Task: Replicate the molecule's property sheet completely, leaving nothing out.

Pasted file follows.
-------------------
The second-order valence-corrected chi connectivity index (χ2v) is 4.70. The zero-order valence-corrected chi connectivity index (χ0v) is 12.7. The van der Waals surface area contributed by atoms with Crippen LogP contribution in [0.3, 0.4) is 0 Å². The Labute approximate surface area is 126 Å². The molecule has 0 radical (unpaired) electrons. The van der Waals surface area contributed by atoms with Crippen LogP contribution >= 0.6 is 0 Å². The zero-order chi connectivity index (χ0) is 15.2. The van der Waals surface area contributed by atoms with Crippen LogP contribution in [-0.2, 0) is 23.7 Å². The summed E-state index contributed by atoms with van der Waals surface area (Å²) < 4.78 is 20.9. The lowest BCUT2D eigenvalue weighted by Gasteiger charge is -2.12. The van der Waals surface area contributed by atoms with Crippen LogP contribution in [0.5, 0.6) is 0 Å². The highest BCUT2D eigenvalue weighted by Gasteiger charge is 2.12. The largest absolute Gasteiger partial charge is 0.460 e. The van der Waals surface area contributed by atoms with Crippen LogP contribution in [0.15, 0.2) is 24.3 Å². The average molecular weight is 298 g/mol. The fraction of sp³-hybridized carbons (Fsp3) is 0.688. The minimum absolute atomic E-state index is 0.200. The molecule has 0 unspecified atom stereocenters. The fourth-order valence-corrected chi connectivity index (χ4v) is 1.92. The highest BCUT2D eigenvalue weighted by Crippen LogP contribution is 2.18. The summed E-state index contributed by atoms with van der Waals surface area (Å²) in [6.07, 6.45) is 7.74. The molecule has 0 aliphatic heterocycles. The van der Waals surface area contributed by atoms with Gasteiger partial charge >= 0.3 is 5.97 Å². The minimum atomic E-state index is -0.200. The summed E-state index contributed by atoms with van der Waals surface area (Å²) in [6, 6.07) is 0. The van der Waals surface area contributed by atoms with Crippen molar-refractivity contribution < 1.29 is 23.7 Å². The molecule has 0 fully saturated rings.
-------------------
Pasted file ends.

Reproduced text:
The second-order valence-corrected chi connectivity index (χ2v) is 4.70. The zero-order valence-corrected chi connectivity index (χ0v) is 12.7. The van der Waals surface area contributed by atoms with Crippen LogP contribution in [0.3, 0.4) is 0 Å². The Labute approximate surface area is 126 Å². The molecule has 0 radical (unpaired) electrons. The van der Waals surface area contributed by atoms with Crippen LogP contribution >= 0.6 is 0 Å². The zero-order chi connectivity index (χ0) is 15.2. The van der Waals surface area contributed by atoms with Crippen LogP contribution in [-0.2, 0) is 23.7 Å². The summed E-state index contributed by atoms with van der Waals surface area (Å²) < 4.78 is 20.9. The lowest BCUT2D eigenvalue weighted by Gasteiger charge is -2.12. The van der Waals surface area contributed by atoms with Crippen LogP contribution in [0.5, 0.6) is 0 Å². The highest BCUT2D eigenvalue weighted by Gasteiger charge is 2.12. The largest absolute Gasteiger partial charge is 0.460 e. The van der Waals surface area contributed by atoms with Crippen LogP contribution in [0.15, 0.2) is 24.3 Å². The average molecular weight is 298 g/mol. The fraction of sp³-hybridized carbons (Fsp3) is 0.688. The minimum absolute atomic E-state index is 0.200. The molecule has 0 unspecified atom stereocenters. The fourth-order valence-corrected chi connectivity index (χ4v) is 1.92. The highest BCUT2D eigenvalue weighted by Crippen LogP contribution is 2.18. The summed E-state index contributed by atoms with van der Waals surface area (Å²) in [6.07, 6.45) is 7.74. The molecule has 0 aliphatic heterocycles. The van der Waals surface area contributed by atoms with Gasteiger partial charge >= 0.3 is 5.97 Å². The minimum atomic E-state index is -0.200. The summed E-state index contributed by atoms with van der Waals surface area (Å²) in [6, 6.07) is 0. The van der Waals surface area contributed by atoms with Crippen molar-refractivity contribution < 1.29 is 23.7 Å². The molecule has 0 fully saturated rings.